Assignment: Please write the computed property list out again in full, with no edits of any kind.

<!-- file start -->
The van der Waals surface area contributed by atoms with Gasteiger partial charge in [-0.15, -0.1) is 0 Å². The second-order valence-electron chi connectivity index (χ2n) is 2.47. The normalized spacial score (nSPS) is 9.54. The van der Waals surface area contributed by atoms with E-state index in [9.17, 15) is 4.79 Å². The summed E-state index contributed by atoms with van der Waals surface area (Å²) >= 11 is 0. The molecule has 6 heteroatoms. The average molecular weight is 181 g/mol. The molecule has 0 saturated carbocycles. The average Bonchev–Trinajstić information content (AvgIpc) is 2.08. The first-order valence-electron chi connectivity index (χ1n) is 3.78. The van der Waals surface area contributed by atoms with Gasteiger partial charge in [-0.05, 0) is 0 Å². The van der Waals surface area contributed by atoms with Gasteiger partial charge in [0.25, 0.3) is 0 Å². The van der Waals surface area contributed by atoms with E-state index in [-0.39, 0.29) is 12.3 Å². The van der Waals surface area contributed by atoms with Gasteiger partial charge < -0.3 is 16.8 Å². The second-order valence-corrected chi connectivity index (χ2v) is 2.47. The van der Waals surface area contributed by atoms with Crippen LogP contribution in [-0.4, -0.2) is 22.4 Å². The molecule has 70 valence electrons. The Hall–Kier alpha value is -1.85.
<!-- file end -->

The van der Waals surface area contributed by atoms with Gasteiger partial charge in [-0.15, -0.1) is 0 Å². The second-order valence-electron chi connectivity index (χ2n) is 2.47. The normalized spacial score (nSPS) is 9.54. The van der Waals surface area contributed by atoms with E-state index in [9.17, 15) is 4.79 Å². The summed E-state index contributed by atoms with van der Waals surface area (Å²) >= 11 is 0. The molecule has 6 heteroatoms. The average molecular weight is 181 g/mol. The molecule has 0 saturated carbocycles. The average Bonchev–Trinajstić information content (AvgIpc) is 2.08. The first-order valence-electron chi connectivity index (χ1n) is 3.78. The van der Waals surface area contributed by atoms with Gasteiger partial charge in [-0.05, 0) is 0 Å². The van der Waals surface area contributed by atoms with Gasteiger partial charge in [0.25, 0.3) is 0 Å². The van der Waals surface area contributed by atoms with E-state index in [-0.39, 0.29) is 12.3 Å². The van der Waals surface area contributed by atoms with Gasteiger partial charge < -0.3 is 16.8 Å². The second-order valence-corrected chi connectivity index (χ2v) is 2.47. The van der Waals surface area contributed by atoms with Crippen LogP contribution in [-0.4, -0.2) is 22.4 Å². The molecule has 70 valence electrons. The Hall–Kier alpha value is -1.85.